_Editor’s Note: This article incorrectly reported that CSU students could pay in the 2011-2012 school year a potential fee increase to ASCSU of $2.31 instead of $0.43. The Collegian regrets its error. _
Student government Supreme Court Associate Justices Rachael Schrader and Cheyenne Moore told senators Wednesday that they should be paid $900 for their roles now because, if not, they could be bribed by upcoming election candidates who promise to give them a salary in exchange for favorable rulings in the campaign.
â€œThat is really, really troubling to me,â€ said Andrew Ives, Associated Students of CSU election manager. â€œIs there corruption on the courts now that there is no paying?â€
â€œNo,â€ Schrader responded. â€œThereâ€™s no corruption … We just donâ€™t want someone to think it could ever happen down the line.â€
Schrader and Moore introduced the bill to pay themselves and five other associate justices they serve with for their service to ASCSUâ€™s judicial branch this semester.
Their job consists of interpreting, upholding and enforcing the ASCSU Constitution, as well as serving on a number of committees, Schrader said. They are experiencing a higher demand of the court justices because of an increase in student enrollment.
The court deals with internal complaints when they arise and deals with student issues within Conflict Resolution and Student Conduct Services when needed.
While the chief justice makes $3,000 per year, up $500 since the 2009-10 academic year, associate justices are unpaid. Other associates on student government payroll include the associate director of marketing, leadership development, legislative affairs, student services, RamRide and community affairs.
The justicesâ€™ proposal, if continued into the 2011-12 school year, could increase each studentâ€™s contribution to ASCSU by $0.43 should the next presidential administration decide to continue the salaries without taking the money from another part of the budget.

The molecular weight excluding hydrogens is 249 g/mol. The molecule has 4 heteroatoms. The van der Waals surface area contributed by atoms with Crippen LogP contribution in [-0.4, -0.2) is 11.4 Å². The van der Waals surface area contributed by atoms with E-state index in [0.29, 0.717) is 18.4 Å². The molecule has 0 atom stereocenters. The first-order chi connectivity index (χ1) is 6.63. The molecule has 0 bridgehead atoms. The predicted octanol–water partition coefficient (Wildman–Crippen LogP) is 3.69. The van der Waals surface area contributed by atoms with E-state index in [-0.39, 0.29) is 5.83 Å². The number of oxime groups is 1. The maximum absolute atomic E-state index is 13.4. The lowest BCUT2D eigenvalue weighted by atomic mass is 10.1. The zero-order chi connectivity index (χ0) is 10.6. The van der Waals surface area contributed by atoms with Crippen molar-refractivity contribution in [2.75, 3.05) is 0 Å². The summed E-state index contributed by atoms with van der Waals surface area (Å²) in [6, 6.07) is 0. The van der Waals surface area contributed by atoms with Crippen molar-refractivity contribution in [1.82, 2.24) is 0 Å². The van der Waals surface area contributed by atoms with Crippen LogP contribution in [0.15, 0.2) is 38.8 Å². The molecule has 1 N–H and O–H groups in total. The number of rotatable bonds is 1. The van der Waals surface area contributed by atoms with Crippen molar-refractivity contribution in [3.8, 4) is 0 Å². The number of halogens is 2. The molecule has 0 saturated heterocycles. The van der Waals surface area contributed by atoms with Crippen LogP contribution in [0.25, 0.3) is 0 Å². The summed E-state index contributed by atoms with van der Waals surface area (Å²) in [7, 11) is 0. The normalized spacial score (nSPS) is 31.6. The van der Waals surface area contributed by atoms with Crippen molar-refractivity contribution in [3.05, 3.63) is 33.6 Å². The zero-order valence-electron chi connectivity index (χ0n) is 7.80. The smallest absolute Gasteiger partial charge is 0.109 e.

â€œWalk me through a day-to-day basis of your office hours … what does that consist of?â€ asked Sen. Joe Eden from the College of Liberal Arts.
â€œRight now, it consists of structural renovation of the All-University Hearing Board. That requires a lot of paperwork,â€ Schrader said. â€œWhen it comes to reviewing the actual hearings, it could be anywhere from 15 pages of criminal activity reports to 300.â€
College of Engineering Sen. Taylor Jackson raised concerns about perceived inconsistencies in the testimonies of the associate justices. If their workload was increasing, asked Sen. Jackson, then why have there not been judicial reports in the senate?
â€œItâ€™s confidential,â€ Schrader said. â€œWe donâ€™t report on the number of hearings we have. We try to keep that as low key as possible … from our perspective, we see the increase coming on and quantitatively itâ€™s hard to report that.â€
Sen. Jackson later wrote a piece of legislation during the same Senate session calling for ASCSU President Cooper Anderson and Chief Justice Nicholas Yoswa to â€œconduct an application and hiring process to fill four student advocate positions on the Supreme Court to lessen the burden of work on the current court members,â€ the resolution read.
The Senate decided to send both bills to the Committee on Internal Affairs for review, which will likely resurface for a vote during next weekâ€™s Senate session.
Further legislation was discussed in the Senate that could save candidates running for ASCSU positions hundreds of dollars in election penalty fees if passed.
The proposal was submitted by Sen. Ben Weiner from the College of Natural Science who feels the current system used is broken because it favors wealthy student contenders over the less-funded ones.
Current ASCSU election rules state that those in the running who break campaign guidelines must pay fines equal to their transgression as determined by the elections committeeÂÂ â€“â€“ a policy recently put into full effect by the passing of bill 4006 in last weekâ€™s Senate session.
Some candidates shrug off the fines because they have $2,000 to spend on the campaign, Weiner said in an interview with the Collegian earlier Wednesday. â€œBut then you have people that maybe spent $500 on their campaigns, where thatâ€™s all that (they) can scrape together … youâ€™re putting an undue burden on them compared to the rich candidates.â€
The legislation currently resides in the University Issues Committee where it will be revised and reintroduced during next weekâ€™s Senate session.
ASCSU Beat Reporter Andrew Carrera can be reached at firstname.lastname@example.org.